Reply Score: 2

Apple Hardware
by timalot on Wed 13th May 2009 02:04 UTC
timalot
Member since:
2006-07-17

I am sure OS X is optimised for a Mac mini. Its easier when you design the software/hardware to get performance.

Reply Score: 3

RE: Apple Hardware
by stooovie on Wed 13th May 2009 09:34 UTC in reply to "Apple Hardware"
stooovie Member since:
2006-01-25

Yes, and by the same mark, Linux is not optimized for anything. So it`s slower.

Reply Score: 2

3rdalbum
Member since:
2008-05-26

As I mentioned in one of my recent comments, I've been troubleshooting a problem with a friend's Macbook Air, so I've been getting re-acquainted with OS X.

There are probably real-world performance differences with 3D graphics on Intel, but in my normal use, the Air was significantly less responsive than my regular computer; in fact it wasn't much faster than my netbook.

Embarrassing.

Reply Score: 4

Dasher42 Member since:
2007-04-05

How were you using it? I find my MacBook Pro far more responsive than my Gnome/Linux desktop with similar specs. Did you leverage platform advantages like OSX's consistent App-centric dock? For example, on Linux you wind up quitting the application constantly, just because you closed the last window. On OSX, quitting the application is typically a separate step, which means that your commonly used apps can be kept effectively preloaded. I really wish this would catch on for Linux.

Reply Score: 1

merkoth Member since:
2006-09-22

In Linux, and most other OSes, recently used stuff gets cached, hence improving loading times. Just test it with OO.org: the firt time it'll take a few secs to load. Close it, open it again a it'll load almost instantly.

The OSX feature you're mentioning is absolutely about the document-centric approach of OSX's interface, it doesn't have much to do with technical aspects of the OS.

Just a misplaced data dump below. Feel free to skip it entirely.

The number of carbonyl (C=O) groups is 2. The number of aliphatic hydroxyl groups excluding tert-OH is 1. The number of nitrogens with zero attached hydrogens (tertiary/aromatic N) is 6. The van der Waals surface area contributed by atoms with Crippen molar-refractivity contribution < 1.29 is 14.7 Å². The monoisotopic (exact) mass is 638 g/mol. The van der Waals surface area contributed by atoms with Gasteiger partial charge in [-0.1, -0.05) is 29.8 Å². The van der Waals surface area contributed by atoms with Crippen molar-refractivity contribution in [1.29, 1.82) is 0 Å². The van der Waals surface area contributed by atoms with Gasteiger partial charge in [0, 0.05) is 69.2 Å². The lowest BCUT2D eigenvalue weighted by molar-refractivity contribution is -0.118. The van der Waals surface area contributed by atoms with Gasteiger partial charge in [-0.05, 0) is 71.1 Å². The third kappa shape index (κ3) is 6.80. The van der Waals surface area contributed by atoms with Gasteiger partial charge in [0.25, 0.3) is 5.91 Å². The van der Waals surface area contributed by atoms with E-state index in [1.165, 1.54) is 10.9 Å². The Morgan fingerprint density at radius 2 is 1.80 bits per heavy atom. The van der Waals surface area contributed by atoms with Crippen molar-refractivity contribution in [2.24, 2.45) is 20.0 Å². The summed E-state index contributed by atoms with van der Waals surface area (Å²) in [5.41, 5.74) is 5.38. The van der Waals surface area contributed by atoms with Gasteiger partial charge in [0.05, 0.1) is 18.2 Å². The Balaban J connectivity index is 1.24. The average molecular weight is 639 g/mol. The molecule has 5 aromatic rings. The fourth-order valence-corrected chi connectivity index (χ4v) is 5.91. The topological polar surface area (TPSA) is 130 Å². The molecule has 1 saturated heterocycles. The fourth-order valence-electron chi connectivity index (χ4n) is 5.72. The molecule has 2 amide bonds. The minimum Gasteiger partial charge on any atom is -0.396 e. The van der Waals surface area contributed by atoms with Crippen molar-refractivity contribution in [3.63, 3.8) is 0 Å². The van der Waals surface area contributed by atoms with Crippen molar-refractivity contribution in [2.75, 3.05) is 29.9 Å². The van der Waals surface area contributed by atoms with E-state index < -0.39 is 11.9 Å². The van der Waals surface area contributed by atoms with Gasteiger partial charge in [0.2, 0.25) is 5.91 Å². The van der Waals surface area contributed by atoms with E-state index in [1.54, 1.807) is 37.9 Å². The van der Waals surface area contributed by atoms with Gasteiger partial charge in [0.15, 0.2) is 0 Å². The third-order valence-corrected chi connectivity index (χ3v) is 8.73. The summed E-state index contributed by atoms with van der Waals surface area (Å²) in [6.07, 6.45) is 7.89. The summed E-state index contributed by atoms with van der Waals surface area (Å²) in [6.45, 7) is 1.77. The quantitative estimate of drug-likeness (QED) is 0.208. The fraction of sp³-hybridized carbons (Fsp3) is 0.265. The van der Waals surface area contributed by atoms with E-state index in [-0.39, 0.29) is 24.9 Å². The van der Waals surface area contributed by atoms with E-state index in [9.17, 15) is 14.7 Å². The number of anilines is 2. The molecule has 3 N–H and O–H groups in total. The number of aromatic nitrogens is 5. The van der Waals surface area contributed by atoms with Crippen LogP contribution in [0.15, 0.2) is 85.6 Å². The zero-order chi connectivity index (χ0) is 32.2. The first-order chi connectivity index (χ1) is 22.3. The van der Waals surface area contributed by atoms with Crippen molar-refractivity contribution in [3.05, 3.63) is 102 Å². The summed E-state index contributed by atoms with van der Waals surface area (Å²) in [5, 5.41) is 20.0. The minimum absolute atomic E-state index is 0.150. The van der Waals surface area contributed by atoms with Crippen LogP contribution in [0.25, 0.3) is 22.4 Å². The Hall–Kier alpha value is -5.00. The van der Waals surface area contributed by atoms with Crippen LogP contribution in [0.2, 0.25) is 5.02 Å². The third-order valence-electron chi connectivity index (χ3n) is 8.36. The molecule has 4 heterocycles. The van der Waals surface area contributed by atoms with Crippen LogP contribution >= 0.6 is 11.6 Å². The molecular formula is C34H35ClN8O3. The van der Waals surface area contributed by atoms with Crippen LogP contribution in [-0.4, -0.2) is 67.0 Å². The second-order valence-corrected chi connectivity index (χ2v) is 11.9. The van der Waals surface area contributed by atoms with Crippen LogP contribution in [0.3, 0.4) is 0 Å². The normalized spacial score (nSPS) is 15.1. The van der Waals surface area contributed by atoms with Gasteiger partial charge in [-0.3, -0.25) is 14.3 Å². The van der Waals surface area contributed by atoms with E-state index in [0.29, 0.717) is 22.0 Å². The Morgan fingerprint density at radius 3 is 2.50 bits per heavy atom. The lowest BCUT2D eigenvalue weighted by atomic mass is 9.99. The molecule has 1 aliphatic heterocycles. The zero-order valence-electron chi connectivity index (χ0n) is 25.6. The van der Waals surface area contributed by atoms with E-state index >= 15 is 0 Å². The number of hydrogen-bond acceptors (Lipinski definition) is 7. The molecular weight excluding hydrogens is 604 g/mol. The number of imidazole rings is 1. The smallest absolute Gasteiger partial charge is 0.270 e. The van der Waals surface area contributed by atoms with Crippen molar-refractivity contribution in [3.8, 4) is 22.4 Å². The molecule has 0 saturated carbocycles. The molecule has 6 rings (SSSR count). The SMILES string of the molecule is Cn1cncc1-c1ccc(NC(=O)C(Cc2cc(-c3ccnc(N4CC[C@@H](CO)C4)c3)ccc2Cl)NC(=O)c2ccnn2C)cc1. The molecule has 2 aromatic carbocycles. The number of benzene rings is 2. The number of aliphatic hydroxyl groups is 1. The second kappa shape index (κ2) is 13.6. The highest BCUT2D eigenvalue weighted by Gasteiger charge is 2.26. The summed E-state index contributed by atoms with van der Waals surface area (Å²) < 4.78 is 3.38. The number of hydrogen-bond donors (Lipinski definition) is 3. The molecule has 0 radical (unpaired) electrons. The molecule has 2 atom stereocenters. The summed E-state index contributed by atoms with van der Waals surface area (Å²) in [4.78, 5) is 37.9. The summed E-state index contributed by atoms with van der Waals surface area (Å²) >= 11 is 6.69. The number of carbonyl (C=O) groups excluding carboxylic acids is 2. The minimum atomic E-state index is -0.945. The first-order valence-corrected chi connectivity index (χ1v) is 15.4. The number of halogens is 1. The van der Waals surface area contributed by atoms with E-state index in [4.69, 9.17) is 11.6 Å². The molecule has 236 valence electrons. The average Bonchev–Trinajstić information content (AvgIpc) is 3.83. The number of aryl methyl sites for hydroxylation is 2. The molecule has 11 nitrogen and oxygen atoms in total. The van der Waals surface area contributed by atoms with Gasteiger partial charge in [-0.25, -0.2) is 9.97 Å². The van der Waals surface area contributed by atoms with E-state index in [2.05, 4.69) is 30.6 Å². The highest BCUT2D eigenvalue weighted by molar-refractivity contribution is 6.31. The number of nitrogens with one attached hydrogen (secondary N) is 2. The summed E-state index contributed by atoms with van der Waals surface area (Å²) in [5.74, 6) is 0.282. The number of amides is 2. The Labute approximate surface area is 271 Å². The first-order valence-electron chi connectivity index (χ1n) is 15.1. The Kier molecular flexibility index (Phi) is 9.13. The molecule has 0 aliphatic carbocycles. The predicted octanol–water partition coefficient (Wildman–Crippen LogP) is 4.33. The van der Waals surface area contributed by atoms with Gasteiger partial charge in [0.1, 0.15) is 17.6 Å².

Reply Score: 4

Dasher42 Member since:
2007-04-05

Valid point, yes, but having something cached isn't the same as having it loaded, running, and available to simply run a new window. Even comparing Gnome Terminal with the OSX version demonstrates that. In functional use, even with no terminal windows open I'll have the application running, and a new one is nearly instantaneous to load.

Of course, you could always use XFCE.

Reply Score: 1

steogede2 Member since:
2007-08-17

For example, on Linux you wind up quitting the application constantly, just because you closed the last window.


If you want to keep the app. running, don't close it. It isn't rocket surgery.

Reply Score: 1

rockwell Member since:
2005-09-13

Most dangerous job in the world: Rocket Surgeon ... don't cut the red wire!

Reply Score: 3

Dasher42 Member since:
2007-04-05

See, that's the thing. Just because you close the one window you have doesn't mean you're done with the application, and that's the assumption many Windows and Linux applications seem to make.

Reply Score: 1

r_a_trip Member since:
2005-07-06

Instead of hitting the X, why not hitting the _ (Score) and minimize the app to the taskbar? Or put it on a separate desktop and pull it back when needed again?

Cosmetic troubles, IMNSHO.

Reply Score: 2

Make a real statement about Linux graphics
by theosib on Wed 13th May 2009 02:33 UTC
theosib
Member since:
2006-03-02

For people who want to really do something about graphics on Linux, consider supporting the Open Graphics Project.

http://www.linuxfund.org/projects/ogd1/

Reply Score: 2

blitze Member since:
2006-09-15

And that is why I can't be bothered with Linux on the desktop. For years there have been projects to do things right but they never get finished and then there is a call to arms to do the same task again but a different way.

Linux as a backend no issues and great but for general desktop use - I'm over it.

Reply Score: 3

I'm surprised but does this matter?
by bousozoku on Wed 13th May 2009 02:48 UTC
bousozoku
Member since:
2006-01-23

I remember seeing so many comparisons between PowerPC machines and various machines running Linux and the whole monolithic kernel vs. micro kernel argument and how Mac OS X was always severely thumped in every performance comparison.

So, Mac OS X wins a few tests, good or bad, but why are people making excuses for Linux here? Wasn't it fair in the past that the graphics drivers weren't the best or that Canonical didn't optimise anything when Linux was winning?

It's not exactly that any of this matters since it's not going to change anyone's mind really. I'd be more interested in seeing how FreeBSD performs against Mac OS X since they share bits and pieces quite often.

Struggle is good. If gives us a constant goal, right?

Reply Score: 4

kaiwai Member since:
2005-07-06